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Quiet Riot - Condition Critical review

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Band: Quiet Riot
Album: Condition Critical
Release date: October 1984

01. Sign Of The Times
02. Mama Weer All Crazee Now [Slade cover]
03. Party All Night
04. Stomp Your Hands, Clap Your Feet
05. Winners Take All
06. Condition Critical
07. Scream And Shout
08. Red Alert
09. Bad Boy
10. (We Were) Born To Rock

Condition terminal? The vital signs are there but the life is starting to fade.

Following on from the unexpected dizzying heights Metal Health had taken the band to came Condition Critical; while the saying goes 'if it ain't broke, don't fix it', I think the band took it too close to heart and created Metal Heath 2 but with diminishing returns. Quiet Riot push their luck but not their creativity; if you really liked its predecessor, then this album will be good for you, but if you only liked that album then this one will be a pale imitation to you.

Formulaic is something this album epitomises, with much of the material sounding like the album was written to mimic Metal Health all the way down to the band covering a second Slade song; I wouldn't call it uninspired as such, I'd say it was a cynical move, taking the gamble that lightning would strike twice in the same place. While it isn't a bad song, it is nothing more than that, and given that the band are following up a cover with another cover, it rubs me up the wrong way and makes me take a less charitable view elsewhere.

It is ironic that an album with a song called "Sign Of The Times" was so side wide of the mark in knowing what the audience was looking for. Quiet Riot dwell in the party/'we're metallers' schtick that was popular at the time, but the band pull this off sounding too cartoony even by glam standards. Tracks like "Stomp Your Hands And Clap Your Feet" (which takes its name from a Slade album, honestly it's like they're a tribute act) and "Red Alert" sound like they're written for the Saturday morning cartoon audience. At this point the scene had moved on; Shout At The Devil had brought faux satanism to the fore and in the process made Quiet Riot sound dated, doubly so given they were writing to a template formed over a year prior.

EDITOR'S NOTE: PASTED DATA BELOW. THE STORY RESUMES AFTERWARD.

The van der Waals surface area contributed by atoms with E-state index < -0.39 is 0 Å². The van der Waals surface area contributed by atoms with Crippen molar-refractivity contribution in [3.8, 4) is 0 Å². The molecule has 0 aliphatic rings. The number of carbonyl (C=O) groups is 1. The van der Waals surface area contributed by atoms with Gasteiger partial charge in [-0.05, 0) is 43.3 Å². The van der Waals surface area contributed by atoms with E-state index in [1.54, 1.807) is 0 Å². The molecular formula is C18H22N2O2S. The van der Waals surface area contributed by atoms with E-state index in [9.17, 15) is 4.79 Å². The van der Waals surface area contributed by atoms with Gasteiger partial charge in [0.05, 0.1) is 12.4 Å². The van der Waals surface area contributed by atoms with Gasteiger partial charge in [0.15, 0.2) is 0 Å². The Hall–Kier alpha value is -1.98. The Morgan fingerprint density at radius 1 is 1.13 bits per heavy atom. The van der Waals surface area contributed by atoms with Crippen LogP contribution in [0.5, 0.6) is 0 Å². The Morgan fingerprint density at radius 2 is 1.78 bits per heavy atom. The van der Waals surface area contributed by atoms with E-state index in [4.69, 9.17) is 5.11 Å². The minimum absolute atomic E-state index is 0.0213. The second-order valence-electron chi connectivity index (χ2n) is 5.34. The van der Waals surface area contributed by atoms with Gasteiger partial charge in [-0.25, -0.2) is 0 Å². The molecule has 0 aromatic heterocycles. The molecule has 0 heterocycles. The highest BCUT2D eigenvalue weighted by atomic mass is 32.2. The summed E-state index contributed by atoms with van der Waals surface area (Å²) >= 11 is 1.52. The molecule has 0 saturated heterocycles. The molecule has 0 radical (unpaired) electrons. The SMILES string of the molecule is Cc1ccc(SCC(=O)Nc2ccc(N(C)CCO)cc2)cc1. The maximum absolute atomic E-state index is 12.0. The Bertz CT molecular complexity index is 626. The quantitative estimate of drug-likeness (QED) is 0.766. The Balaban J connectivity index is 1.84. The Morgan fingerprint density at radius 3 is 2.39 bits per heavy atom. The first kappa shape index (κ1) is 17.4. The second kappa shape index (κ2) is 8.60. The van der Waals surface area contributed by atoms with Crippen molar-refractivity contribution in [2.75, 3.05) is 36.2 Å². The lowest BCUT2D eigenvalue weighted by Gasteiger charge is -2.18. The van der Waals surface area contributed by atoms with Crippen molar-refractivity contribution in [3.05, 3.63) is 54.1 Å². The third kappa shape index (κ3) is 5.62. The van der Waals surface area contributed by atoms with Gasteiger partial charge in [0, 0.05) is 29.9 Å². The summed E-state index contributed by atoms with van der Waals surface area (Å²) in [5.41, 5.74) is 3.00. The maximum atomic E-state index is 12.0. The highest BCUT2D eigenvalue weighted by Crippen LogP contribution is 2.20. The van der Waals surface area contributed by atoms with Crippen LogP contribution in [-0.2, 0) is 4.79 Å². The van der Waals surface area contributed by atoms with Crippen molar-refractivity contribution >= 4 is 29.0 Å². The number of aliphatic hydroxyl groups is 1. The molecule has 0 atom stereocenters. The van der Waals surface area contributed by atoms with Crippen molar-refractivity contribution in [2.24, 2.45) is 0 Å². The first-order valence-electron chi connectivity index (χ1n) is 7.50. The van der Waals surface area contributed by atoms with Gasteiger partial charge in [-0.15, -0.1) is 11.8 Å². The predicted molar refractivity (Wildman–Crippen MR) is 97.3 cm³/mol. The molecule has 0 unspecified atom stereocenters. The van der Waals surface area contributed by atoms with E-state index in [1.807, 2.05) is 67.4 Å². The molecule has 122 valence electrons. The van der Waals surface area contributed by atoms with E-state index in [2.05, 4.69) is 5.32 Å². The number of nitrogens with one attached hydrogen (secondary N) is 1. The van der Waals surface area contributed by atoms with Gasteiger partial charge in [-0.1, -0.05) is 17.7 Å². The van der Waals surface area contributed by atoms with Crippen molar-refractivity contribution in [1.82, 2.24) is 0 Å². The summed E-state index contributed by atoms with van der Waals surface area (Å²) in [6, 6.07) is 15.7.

The album does have its moments and is ok for much of its running time; the band aren't putting down any classics but they're producing good music that can sit in the background without much complaint. "Party All Night" is the first song to stand out for good reason; it may be simple and straightforward but once in a while that can hit the spot? a big shame then that this process is repeated for much of the rest of the album. "Bad Boy" and "(We Were) Born To Rock" (which shares a lot in common with "We Will Rock You (Fast)" on Live Killers by Queen) are fairly standard tracks with some good guitar work thrown in that elevates the tracks beyond mere album features. "Scream And Shout" is okay but is a step down from the aforementioned three tracks, sounding like something I've heard before but I'm not quite able to put my finger on it.

The band themselves do have a lot of talent between them, the soon to be Ozzy Osbourne-bound Rudy Sarzo holds down the bass work and shows that it can be more than a glorified rhythm section. Dubrow is much his usual self, his manic energy coming through loud and clear through each song. Cavazo makes a good case for being one of the more underrated guitarists in the genre, peppering songs like "Bad Boy" with decent licks and lines while at the same time giving tracks like "Red Alert" a rock feel that doesn't feel out of place.

Banali and Dubrow would claim media hostility was what brought the band down, and to a degree I'd say they are onto something; while the band do have themselves to blame for bringing a rather average and unoriginal album to the table, it isn't as bad as some would have you believe. At best, this album would have brought the band back down to Earth with a rough but controlled landing rather than the loud thud that they experienced (though when you listen to "Winners Take All", the thud appears a hell of a lot more justified).

In the band's attempt at turning back the hands of time to relive their fifteen minutes of fame, they end up shooting themselves in the foot; rather than moving forward Condition Critical hopes that time will stand still with them and they will remain at the front of the pack. Quiet Riot learnt the hard way, time waits for no man.

Rating breakdown
Performance: 8
Songwriting: 6
Originality: 4
Production: 7

Written on 25.10.2020 by Just because I don't care doesn't mean I'm not listening.


Comments: 2   Visited by: 10 users
25.10.2020 - 11:37
Bad English
Tage Westerlund
What is whit this band and slade
Life is to short for LOVE, there is many great things to do online !!!

Stormtroopers of Death - ''Speak English or Die''

I better die, because I never will learn speek english, so I choose dieing
25.10.2020 - 11:42
JoHn DoE

I haven't listened to this one in quite some time, don't remember it being this bad (6), Quiet Riot has sadly done worse music than this...
I thought the two primary purposes for the internet were cat memes and overreactions.

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